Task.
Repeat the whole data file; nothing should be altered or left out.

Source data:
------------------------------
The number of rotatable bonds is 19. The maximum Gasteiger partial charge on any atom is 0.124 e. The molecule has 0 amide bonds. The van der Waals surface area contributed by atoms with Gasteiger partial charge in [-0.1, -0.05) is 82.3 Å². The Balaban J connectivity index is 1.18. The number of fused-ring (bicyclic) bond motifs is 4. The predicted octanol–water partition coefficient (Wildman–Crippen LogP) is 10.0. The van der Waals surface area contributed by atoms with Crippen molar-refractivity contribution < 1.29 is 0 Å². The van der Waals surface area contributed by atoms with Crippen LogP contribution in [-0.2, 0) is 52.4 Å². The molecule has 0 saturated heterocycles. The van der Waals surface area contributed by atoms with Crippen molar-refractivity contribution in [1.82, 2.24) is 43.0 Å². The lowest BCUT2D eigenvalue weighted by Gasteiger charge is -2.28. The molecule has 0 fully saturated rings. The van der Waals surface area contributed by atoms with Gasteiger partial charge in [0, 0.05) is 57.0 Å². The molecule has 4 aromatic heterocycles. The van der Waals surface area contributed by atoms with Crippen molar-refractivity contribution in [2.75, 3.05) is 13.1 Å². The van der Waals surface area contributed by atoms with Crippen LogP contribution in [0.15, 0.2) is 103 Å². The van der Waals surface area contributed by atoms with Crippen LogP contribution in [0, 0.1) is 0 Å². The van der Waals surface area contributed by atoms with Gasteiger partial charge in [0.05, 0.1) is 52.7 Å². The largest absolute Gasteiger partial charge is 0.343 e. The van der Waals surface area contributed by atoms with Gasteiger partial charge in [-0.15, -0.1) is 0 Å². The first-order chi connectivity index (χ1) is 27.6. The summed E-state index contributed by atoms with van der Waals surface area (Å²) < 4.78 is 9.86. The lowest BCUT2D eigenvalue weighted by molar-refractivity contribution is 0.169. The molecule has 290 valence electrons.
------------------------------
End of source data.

The number of rotatable bonds is 19. The maximum Gasteiger partial charge on any atom is 0.124 e. The molecule has 0 amide bonds. The van der Waals surface area contributed by atoms with Gasteiger partial charge in [-0.1, -0.05) is 82.3 Å². The Balaban J connectivity index is 1.18. The number of fused-ring (bicyclic) bond motifs is 4. The predicted octanol–water partition coefficient (Wildman–Crippen LogP) is 10.0. The van der Waals surface area contributed by atoms with Crippen molar-refractivity contribution < 1.29 is 0 Å². The van der Waals surface area contributed by atoms with Crippen LogP contribution in [-0.2, 0) is 52.4 Å². The molecule has 0 saturated heterocycles. The van der Waals surface area contributed by atoms with Crippen molar-refractivity contribution in [1.82, 2.24) is 43.0 Å². The lowest BCUT2D eigenvalue weighted by Gasteiger charge is -2.28. The molecule has 0 fully saturated rings. The van der Waals surface area contributed by atoms with Gasteiger partial charge in [0, 0.05) is 57.0 Å². The molecule has 4 aromatic heterocycles. The van der Waals surface area contributed by atoms with Crippen molar-refractivity contribution in [2.75, 3.05) is 13.1 Å². The van der Waals surface area contributed by atoms with Crippen LogP contribution in [0.15, 0.2) is 103 Å². The van der Waals surface area contributed by atoms with Crippen LogP contribution in [0, 0.1) is 0 Å². The van der Waals surface area contributed by atoms with Gasteiger partial charge in [0.05, 0.1) is 52.7 Å². The largest absolute Gasteiger partial charge is 0.343 e. The van der Waals surface area contributed by atoms with Gasteiger partial charge in [-0.15, -0.1) is 0 Å². The first-order chi connectivity index (χ1) is 27.6. The summed E-state index contributed by atoms with van der Waals surface area (Å²) < 4.78 is 9.86. The lowest BCUT2D eigenvalue weighted by molar-refractivity contribution is 0.169. The molecule has 290 valence electrons.